The besieged nation of Ukraine has signalled that it is looking to attract $400bn in foreign investment.
The nation, which was invaded by Russia on 24 February, is now targeting money from abroad in order to rebuild its factories and infrastructure. The news came as Ukrainian president Volodymyr Zelenskiy remotely rang the NYSE’s opening bell earlier in the week.
As Reuters reported: “Zelenskiy appeared on a video screen behind the platform overlooking the NYSE floor where the opening bell is traditionally rung. Traders applauded and whooped while a banner read: ‘We are free. We are strong. We are open for business.’ Fresh from a roundtable with top executives from JP Morgan, Pfizer Inc, and other US companies, Zelenskiy said in English that Ukraine was already rebuilding its economy, more than six months since the Russian invasion began.”
Ukraine is also appealing for continued funding from other nations to help it finance its war effort, asking for $5bn a month to keep the government running.
However, it has never been one of the most-attractive countries for FDI. Investment Monitor, writing earlier this year, said: “In 2020, Ukraine was the 56th leading recipient of inbound greenfield FDI globally, and the tenth-largest FDI recipient in the central and eastern Europe (CEE) and Commonwealth of Independent States (CIS) region.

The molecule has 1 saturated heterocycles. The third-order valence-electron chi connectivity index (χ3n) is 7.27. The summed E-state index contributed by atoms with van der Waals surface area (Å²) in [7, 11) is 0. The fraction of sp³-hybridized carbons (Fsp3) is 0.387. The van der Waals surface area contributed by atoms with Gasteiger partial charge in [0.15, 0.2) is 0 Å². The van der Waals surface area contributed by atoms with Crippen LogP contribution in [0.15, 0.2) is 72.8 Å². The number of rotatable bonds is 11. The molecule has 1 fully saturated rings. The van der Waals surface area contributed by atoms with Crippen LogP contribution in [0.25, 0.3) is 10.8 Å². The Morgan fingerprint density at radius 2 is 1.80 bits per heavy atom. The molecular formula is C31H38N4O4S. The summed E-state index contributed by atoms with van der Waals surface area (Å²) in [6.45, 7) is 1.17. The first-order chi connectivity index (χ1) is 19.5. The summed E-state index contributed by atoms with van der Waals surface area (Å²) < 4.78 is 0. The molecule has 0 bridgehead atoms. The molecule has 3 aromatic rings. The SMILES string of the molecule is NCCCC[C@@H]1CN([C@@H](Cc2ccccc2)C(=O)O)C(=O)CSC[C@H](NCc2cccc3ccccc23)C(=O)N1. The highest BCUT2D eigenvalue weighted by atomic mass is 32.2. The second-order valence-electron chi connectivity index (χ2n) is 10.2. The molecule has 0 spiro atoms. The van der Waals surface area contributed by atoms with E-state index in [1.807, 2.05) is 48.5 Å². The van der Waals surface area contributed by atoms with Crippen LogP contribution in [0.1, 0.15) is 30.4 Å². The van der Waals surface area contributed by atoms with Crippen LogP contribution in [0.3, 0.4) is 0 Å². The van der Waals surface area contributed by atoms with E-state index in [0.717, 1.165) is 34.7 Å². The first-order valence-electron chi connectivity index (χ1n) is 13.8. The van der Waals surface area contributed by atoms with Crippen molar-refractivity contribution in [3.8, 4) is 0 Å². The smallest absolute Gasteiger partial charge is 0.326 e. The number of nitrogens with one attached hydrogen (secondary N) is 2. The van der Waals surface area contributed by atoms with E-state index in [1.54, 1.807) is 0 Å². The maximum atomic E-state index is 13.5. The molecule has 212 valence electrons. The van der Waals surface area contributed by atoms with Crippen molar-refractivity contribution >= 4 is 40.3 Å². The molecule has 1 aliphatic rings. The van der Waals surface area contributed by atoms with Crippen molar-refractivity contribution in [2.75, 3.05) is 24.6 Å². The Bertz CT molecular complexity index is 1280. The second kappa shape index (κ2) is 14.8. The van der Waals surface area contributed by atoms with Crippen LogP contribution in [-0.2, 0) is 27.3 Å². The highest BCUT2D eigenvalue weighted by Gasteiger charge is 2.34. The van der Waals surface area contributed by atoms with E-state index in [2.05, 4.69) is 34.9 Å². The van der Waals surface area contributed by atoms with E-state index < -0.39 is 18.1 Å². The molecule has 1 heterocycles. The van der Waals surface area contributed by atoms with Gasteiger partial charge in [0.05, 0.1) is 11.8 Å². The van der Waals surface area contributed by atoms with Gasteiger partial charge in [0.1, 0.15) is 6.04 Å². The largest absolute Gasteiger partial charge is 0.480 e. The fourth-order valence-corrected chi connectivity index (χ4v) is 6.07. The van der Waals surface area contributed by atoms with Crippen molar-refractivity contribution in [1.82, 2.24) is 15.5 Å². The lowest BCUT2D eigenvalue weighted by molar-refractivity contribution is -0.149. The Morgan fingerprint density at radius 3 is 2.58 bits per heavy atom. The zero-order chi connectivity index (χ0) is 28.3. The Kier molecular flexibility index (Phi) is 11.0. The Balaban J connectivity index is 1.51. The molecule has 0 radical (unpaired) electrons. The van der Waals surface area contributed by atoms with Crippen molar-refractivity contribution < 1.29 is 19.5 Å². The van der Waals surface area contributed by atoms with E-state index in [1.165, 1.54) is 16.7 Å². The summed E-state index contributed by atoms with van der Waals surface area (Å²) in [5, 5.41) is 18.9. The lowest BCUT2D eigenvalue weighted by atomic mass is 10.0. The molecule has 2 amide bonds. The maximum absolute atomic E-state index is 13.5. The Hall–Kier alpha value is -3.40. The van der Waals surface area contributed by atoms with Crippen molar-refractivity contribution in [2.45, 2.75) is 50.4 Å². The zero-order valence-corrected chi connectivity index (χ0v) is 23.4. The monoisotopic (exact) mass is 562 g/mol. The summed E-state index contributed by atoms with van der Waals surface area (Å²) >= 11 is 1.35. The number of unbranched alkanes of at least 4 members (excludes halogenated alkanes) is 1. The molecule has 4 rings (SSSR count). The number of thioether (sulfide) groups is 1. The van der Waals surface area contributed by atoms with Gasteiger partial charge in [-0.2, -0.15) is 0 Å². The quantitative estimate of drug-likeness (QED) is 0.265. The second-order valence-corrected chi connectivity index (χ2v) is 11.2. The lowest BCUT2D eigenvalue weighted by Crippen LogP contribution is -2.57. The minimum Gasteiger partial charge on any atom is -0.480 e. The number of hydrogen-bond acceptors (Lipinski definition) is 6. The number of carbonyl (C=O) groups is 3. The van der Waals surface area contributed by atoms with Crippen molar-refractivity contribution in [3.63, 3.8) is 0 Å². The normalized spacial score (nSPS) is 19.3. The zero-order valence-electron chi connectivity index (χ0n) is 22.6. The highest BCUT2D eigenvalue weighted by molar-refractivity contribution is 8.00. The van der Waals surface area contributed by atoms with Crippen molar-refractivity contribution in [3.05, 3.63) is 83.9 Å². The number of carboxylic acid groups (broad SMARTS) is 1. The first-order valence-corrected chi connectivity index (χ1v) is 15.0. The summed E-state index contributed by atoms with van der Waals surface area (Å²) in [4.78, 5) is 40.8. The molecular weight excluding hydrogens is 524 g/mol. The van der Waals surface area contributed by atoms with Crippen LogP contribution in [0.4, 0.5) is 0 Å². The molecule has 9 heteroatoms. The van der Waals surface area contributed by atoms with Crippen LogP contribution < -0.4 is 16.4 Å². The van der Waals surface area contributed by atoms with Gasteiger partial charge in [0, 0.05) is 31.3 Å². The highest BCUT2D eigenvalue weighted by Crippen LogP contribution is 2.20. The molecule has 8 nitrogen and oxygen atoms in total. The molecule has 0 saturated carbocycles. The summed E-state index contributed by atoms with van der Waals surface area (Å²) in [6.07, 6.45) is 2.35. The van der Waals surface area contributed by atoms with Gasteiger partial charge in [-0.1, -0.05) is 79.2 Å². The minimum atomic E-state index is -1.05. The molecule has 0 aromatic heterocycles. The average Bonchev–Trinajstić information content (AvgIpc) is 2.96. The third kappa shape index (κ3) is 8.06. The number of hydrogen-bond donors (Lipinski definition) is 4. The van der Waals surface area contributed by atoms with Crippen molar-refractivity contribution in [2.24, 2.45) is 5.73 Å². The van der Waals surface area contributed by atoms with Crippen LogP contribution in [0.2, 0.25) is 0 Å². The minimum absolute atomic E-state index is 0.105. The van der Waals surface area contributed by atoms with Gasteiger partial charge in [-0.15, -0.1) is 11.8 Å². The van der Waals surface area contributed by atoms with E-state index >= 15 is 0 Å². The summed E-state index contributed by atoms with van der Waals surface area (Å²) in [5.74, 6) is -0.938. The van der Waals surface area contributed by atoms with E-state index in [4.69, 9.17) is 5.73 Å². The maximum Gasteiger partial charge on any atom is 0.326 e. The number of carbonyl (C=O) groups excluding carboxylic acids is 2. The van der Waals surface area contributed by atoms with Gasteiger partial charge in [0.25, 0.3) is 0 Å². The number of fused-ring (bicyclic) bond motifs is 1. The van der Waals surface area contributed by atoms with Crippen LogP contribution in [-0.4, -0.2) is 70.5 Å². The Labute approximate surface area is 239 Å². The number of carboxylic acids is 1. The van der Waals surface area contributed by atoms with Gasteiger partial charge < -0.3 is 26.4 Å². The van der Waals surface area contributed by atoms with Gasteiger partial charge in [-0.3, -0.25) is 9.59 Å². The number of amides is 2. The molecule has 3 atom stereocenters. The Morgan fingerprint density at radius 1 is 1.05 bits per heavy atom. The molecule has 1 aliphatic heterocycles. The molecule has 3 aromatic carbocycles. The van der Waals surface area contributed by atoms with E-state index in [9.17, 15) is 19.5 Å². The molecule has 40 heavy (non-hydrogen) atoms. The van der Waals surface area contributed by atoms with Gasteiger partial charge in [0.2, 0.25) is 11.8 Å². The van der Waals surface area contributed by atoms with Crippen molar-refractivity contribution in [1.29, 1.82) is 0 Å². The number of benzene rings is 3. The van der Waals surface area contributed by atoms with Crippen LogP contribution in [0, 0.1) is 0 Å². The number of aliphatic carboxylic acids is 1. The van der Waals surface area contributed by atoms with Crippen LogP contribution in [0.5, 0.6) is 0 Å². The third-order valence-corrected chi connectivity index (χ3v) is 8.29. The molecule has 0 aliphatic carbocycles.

“In 2019–20, Ukraine accounted for 3% of total inbound FDI in the region. Poland, Russia and Turkey are by far the leading recipient countries in the CEE/CIS region. Combined, the three countries accounted for half of all inbound regional FDI.”
Likewise, Transparency International has the country ranked pretty low in terms of corruption perception at 122 out of 180. 23% of public service users, it said, had paid a bribe in the previous 12 months in 2021. And if the country is currently fighting a long war of attrition, how sound an investment is it to put one’s money in Ukraine? If investors are looking to do this, they will be expecting some heavy and sustained returns.